Also, according to Friedman and Schwartz:

The monetary contraction brought in its train a sharp increase in bank failures from 63 in 1919 to 155 in 1920 to 506 in 1921.

The hands-off policy of macro management in the early twenties looks like a precursor for the 1930s, which is to say that the Fed made the same mistakes, albeit with far more painful consequences. Policymakers subsequently drew the proper conclusions in later years, but monetary enlightenment had yet to resonate in the early thirties, even as the rate of bank failures broke all previous records.

Tightening money supply amid escalating bank failures — more than 500 in 1921 alone! – may strike some as a healthy purging of economic excess, but it’s rightly seen as flirting with financial disaster by others. Clearly, there is a price to pay for letting the business cycle run its course with little or no intervention on the monetary policy front. Indeed, policy in the early 1920s was instrumental in making the slump deeper than it had to be.

The lesson for central banks in the here and now seems clear, at least to some. The main point is that ignoring periodic surges in liquidity demand is the central banking equivalent of overlooking a brush fire and hoping for the best. For anyone who disagrees, a sober review of history is recommended. On the short list of readings is Yale Professor Gary Gorton’s slim but persuasive analysis from 2012: Misunderstanding Financial Crises: Why We Don’t See Them Coming, which posits that bank runs of one form or another are the dark force that creates havoc for the real economy. Citing more than a century of hard data, which he meticulously reassembles, Gorton explains:

Banks and bank debt were at the root of every one of the 124 systemic crises around the world from 1970 to 2007 (some also involved currency crises in which the value of the domestic currency decline precipitously). Indeed, there cannot be systemic crises without bank debt. But bank debt is needed for conducting transactions and is necessary for an economy to function.

Not every financial crisis leads to a recession, but most recessions are linked with these events. History speaks loud and clear on this point. Unfortunately, not everyone is listening. Why? Some folks have drawn the wrong conclusions from the Great Recession of 2008-2009. The most conspicuous example of recent vintage: the 2011 decision to raise interest rates in Europe under the guidance of Jean-Claude Trichet, the European Central Bank president. Like austerians before him, Trichet was focused on containing inflation, when in fact the big risk factor was deflation.

There’s been a lot of criticism of macroeconomics in recent years, and justifiably so. But one of the rare slices of genuine progress can be found in the advances of monetary policy as it relates to the real economy. It’s been a long time coming. Indeed, this is an area of study that begins with David Hume’s seminal 1752 essay “Of Money.” In the 21st century, economist Chris Sims, who won the Nobel Prize for the dismal science in 2011, cites monetary policy as one of the few areas of advancement in macro matters. He writes that “the evolution since around 1950 of our understanding of how monetary policy is determined and what its effects are” constitutes “real scientific progress in economics.”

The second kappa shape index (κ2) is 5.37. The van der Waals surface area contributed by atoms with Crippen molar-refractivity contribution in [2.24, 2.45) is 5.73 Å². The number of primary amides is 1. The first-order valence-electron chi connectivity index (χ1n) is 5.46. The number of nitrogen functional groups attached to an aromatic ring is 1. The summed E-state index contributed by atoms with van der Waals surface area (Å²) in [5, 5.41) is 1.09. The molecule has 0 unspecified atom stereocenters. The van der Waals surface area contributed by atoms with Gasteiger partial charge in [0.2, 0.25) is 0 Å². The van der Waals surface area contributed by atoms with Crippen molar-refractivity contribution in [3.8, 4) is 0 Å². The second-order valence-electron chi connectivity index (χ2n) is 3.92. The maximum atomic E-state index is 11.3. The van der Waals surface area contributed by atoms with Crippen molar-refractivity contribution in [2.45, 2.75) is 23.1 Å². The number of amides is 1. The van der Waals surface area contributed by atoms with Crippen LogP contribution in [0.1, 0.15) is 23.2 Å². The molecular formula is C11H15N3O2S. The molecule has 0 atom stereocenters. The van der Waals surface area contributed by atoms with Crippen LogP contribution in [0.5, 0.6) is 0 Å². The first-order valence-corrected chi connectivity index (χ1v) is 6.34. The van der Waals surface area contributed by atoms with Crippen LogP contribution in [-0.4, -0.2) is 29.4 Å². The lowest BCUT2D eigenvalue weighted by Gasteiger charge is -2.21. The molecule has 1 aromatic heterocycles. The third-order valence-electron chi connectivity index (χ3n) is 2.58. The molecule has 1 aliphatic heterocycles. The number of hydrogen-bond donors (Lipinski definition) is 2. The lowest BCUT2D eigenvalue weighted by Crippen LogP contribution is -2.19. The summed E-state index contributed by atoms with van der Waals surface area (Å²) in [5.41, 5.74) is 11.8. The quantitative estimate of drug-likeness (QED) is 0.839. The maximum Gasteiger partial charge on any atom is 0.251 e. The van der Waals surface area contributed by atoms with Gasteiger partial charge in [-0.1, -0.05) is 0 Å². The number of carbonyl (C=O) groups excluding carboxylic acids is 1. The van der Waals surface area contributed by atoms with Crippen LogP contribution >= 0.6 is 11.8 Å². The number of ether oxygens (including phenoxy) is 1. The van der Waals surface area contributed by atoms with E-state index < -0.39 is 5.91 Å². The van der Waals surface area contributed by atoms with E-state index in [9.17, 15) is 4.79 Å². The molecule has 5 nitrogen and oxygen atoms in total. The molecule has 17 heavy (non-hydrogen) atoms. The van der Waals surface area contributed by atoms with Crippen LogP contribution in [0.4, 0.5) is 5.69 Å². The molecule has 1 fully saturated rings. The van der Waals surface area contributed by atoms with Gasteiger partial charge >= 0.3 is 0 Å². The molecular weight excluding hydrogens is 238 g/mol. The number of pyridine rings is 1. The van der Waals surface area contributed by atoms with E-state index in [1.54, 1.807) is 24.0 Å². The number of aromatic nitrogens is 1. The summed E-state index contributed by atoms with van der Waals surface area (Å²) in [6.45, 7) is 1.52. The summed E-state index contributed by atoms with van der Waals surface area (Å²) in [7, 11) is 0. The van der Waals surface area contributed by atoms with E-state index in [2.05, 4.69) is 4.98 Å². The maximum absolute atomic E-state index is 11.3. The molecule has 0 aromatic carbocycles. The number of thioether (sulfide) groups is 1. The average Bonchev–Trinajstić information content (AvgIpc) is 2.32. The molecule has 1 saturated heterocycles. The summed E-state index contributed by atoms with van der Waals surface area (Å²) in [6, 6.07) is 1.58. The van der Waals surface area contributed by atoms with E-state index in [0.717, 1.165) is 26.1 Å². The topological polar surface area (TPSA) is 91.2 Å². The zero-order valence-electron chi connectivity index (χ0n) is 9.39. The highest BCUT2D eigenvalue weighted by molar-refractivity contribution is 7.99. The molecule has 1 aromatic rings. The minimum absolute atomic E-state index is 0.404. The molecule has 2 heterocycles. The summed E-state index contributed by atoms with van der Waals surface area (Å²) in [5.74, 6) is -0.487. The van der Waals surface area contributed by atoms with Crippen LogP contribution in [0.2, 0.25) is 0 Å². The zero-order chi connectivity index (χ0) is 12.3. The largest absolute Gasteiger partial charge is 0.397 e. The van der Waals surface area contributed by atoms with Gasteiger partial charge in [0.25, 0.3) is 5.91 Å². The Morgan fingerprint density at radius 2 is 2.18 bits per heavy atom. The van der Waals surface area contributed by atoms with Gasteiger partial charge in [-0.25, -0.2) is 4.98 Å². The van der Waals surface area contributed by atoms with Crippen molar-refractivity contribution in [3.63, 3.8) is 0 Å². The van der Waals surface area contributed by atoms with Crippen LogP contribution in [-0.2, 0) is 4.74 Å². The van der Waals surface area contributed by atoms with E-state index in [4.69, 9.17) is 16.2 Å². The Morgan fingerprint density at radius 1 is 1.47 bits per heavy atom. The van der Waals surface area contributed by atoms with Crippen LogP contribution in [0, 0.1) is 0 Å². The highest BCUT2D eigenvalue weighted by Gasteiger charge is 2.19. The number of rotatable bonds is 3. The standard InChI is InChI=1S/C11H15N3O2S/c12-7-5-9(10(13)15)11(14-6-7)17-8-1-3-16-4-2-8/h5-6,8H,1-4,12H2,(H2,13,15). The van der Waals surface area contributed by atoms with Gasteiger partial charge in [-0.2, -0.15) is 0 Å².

Dispensing with this progress on the basis of analyzing one event in history—and drawing dubious conclusions at best—amounts to throwing away decades of empirical evidence and research. There’s a reason why the US created a central bank in 1913 and refined the bank’s role through time. The pre-1913 strategy of letting the economy find equilibrium on its own was correctly labeled a failure, as even Wall Street at the time recognized. The last straw was the 1907 panic, which again compelled J.P. Morgan to stitch together a monetary solution at the 11th hour, as he had done several times before, and in the process acting as an informal central bank.

The lessons of 1907 are many (still), including the need for a central bank to act decisively in times of sudden increases in liquidity demand. Indeed, it’s hard to reach any other conclusion after reading The Panic of 1907: Lessons Learned from the Market’s Perfect Storm. Unfortunately, monetary history is too often forgotten (ignored?) when it comes to the truly salient lessons.

Could political agendas be mucking up what should be an objective econometric analysis of cause and effect? Maybe. In any case, It’s all cut and dry from the vantage of 2014, or at least it should be. That’s not to say that the Fed did everything correctly in the last crisis. But given what we know about financial crises and economic recessions, it’s clear that the central bank’s actions since 2008 have been instrumental in preventing the previous explosion in liquidity demand from metastasizing into a downturn a la the 1930s. True, the growth in recent years has been modest, but it could have easily been a lot worse if the Fed had taken a hands-off approach.

The alternative view, we’re told, rests on the experience of 1921 and its outcome, but that’s a thin reed. We know what happened when the Fed was largely passive the last time a major financial crisis hit. Not surprisingly, the advocates for letting the economy find its own level don’t usually find a friendly narrative in the events of 1930s. But that’s where the relevant history resides for interpreting the last six years. Analyzing 1921, by contrast, is an artful dodge.